Want to be the next political leader in Japan? We hope you’ve got deep pockets!

It was revealed by internet-condensing extraordinaire Naver this week that, in order to put themselves forward for election, aspiring political leaders much first make a mandatory deposit of six million yen (77,000 US dollars / 59,000 euros) into the legal system, making Japan the most expensive country in the world to announce one’s candidacy.

For those of us not so well-versed in the ins and outs of the world’s political systems and looking for a frame of reference on which to judge the, admittedly hefty, sum required to stand for election, let’s take a look at roughly how much it costs to run for election in a few other countries:

Politicians in Japan’s nearest neighbour South Korea are required to cough up a sizable, though not unreasonable when compared to the Japanese system, 20,000 US dollars in order to play the political game. In Canada, candidates are expected to pay just over 900 US dollars to make their voice heard, meanwhile British legal representatives must hand over just 800 US dollars before they can don their sash and pick up a megaphone.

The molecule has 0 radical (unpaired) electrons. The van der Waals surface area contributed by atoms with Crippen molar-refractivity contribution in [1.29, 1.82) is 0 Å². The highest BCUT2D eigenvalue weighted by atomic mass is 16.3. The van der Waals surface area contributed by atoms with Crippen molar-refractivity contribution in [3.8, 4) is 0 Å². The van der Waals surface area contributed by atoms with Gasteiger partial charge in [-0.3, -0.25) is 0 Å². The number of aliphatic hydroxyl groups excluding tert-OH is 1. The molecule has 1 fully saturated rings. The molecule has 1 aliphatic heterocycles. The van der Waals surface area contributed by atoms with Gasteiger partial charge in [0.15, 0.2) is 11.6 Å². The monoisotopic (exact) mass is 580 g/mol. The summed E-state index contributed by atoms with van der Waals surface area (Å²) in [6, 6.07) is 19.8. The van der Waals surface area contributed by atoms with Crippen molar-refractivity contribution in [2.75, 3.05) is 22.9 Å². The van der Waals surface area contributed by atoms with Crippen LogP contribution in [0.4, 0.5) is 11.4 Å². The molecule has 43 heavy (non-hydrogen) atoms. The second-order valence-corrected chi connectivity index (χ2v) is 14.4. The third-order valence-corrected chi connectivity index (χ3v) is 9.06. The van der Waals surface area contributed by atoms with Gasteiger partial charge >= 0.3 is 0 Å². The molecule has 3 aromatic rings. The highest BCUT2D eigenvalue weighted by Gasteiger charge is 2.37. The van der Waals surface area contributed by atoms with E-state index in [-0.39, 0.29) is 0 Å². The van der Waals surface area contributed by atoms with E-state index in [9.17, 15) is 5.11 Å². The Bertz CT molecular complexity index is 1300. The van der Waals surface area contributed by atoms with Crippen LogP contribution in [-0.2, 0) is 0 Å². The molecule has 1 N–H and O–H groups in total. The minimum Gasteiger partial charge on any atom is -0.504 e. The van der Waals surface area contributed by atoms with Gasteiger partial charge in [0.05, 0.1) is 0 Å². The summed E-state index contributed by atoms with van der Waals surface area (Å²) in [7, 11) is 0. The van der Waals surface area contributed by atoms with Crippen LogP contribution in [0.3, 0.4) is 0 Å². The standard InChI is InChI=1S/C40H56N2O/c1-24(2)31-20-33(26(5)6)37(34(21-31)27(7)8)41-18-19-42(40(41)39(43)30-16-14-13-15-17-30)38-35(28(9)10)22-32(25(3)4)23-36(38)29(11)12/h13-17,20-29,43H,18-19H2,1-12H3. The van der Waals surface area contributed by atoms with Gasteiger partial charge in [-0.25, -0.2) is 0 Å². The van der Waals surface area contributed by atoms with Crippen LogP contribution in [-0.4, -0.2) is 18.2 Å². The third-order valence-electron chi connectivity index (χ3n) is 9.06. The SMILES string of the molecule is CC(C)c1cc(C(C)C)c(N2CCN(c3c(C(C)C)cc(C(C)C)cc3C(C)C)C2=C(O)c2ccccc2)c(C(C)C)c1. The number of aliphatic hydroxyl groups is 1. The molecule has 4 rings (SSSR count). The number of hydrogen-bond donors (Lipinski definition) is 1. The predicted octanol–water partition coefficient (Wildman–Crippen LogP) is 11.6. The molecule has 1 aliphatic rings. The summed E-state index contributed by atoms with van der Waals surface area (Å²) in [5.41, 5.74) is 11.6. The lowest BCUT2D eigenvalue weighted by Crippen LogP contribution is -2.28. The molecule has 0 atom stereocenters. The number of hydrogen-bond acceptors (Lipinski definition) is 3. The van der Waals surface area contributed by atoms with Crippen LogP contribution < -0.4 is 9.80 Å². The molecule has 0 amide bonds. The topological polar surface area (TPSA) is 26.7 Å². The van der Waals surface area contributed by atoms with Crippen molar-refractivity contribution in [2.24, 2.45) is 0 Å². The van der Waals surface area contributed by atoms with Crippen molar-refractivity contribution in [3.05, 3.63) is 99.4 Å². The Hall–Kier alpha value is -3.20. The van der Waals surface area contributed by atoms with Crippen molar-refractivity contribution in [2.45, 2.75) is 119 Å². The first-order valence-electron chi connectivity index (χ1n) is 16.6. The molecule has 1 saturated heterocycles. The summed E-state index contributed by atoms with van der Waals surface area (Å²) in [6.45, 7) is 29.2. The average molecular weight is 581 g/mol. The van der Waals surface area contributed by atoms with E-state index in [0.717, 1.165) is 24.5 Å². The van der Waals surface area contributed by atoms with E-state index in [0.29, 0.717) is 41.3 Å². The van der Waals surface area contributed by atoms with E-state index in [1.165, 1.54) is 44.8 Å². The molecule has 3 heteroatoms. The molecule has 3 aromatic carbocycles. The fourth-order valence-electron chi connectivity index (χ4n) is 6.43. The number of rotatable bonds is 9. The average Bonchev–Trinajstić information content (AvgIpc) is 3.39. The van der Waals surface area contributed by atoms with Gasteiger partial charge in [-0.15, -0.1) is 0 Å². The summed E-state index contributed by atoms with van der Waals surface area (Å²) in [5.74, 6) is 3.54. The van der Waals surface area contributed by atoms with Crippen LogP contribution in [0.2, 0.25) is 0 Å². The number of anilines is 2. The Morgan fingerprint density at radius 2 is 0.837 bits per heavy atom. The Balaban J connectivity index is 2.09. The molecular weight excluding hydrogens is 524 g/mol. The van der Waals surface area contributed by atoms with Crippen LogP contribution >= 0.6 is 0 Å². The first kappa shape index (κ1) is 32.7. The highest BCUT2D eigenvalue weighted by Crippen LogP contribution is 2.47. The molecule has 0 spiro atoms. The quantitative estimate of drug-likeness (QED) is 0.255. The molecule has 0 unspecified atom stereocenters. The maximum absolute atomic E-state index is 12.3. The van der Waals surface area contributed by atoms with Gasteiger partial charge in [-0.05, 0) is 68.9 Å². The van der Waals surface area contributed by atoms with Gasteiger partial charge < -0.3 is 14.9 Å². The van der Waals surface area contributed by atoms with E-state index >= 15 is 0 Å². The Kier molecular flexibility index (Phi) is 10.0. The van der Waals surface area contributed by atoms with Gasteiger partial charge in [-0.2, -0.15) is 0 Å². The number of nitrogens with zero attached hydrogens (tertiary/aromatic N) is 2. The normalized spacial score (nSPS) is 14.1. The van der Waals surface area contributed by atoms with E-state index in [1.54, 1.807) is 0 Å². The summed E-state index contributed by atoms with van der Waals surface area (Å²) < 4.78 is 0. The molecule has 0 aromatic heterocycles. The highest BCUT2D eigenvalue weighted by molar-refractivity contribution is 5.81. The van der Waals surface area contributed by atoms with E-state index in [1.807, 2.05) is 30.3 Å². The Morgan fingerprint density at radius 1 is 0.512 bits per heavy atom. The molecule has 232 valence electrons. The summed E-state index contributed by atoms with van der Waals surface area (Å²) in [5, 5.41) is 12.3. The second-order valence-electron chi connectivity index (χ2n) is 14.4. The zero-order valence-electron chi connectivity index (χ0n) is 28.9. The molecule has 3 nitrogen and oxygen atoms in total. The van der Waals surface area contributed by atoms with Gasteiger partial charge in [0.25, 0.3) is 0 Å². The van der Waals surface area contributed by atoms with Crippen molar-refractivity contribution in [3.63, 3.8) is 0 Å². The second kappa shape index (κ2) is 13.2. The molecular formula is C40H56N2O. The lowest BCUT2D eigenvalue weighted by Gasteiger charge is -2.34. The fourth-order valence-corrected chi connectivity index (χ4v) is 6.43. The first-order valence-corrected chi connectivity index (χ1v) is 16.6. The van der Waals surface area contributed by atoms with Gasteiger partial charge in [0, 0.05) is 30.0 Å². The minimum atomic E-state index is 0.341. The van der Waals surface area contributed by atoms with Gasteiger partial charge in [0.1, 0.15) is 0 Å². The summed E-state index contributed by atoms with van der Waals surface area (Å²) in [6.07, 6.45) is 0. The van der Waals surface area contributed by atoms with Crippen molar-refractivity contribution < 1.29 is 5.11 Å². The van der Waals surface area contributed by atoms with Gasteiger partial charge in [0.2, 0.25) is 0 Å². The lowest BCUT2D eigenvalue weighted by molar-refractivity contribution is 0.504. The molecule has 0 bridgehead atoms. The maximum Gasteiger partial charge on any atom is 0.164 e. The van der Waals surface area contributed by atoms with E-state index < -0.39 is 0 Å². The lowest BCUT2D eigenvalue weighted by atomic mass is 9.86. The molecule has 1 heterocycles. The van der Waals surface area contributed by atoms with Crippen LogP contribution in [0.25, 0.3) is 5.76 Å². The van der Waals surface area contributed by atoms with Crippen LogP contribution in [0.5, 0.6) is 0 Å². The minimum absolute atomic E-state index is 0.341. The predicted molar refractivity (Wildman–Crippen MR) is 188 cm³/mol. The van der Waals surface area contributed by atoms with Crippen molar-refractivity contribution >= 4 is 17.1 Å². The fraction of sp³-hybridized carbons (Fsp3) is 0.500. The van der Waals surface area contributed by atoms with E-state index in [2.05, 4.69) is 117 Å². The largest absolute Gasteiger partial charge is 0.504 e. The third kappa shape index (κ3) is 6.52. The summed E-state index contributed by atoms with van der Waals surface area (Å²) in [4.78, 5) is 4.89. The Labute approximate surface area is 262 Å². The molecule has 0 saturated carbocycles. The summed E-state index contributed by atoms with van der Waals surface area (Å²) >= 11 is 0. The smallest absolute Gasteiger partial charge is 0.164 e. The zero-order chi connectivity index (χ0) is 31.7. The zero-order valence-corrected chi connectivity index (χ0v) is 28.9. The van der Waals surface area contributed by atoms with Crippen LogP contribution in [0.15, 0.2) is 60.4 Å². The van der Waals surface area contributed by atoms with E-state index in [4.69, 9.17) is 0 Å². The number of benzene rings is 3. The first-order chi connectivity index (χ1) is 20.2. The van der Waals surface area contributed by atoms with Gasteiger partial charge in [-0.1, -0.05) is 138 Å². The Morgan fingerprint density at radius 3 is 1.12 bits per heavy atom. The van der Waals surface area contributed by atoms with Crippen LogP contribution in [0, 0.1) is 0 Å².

Other countries, including the US, Germany and France, meanwhile, require no deposit whatsoever to put oneself forward for election.

The Japanese government maintains that the deposit is required for multiple reasons, one of which being “to defend against bogus or insincere campaigns”, and that the deposit system was implemented in 1925 to mirror that which the British legal had in place since years before. But, costing candidate hopefuls multiple times the amount required to stand for election in the UK, it would seem that something is amiss here…

Despite being taken to the Japanese Supreme Court, the case to eradicate the obligatory deposit system on the grounds of its seemingly unconstitutional nature was dismissed in 2009, leaving those in the running with no option but to find the cash or sit out entirely. With the compulsory deposit set so high, many Japanese believe that the average citizen loses the right to take part in the election, thus leaving political matters entirely in the hands of the wealthy. Regardless, little seems to be being done to change the system at this point.

But let’s suppose that John Smith, or perhaps Joe or Jane Suzuki, finds a pile of cash in a hedgerow somewhere and is able to put himself forward as an officially recognized candidate. After the election he’ll receive his deposit back, right?

Not necessarily.

“The candidate may receive his or her money back at a later date, provided that they receive a pre-determined number of votes in the election,” quotes Naver.

That’s right; if a candidate is unable to win over the hearts and minds of enough voters, they can wave goodbye to their cash. If they wish to run again in the future, it’ll be another six million yen.

Perhaps we should start passing a hat around sooner rather than later…

Source: NAVER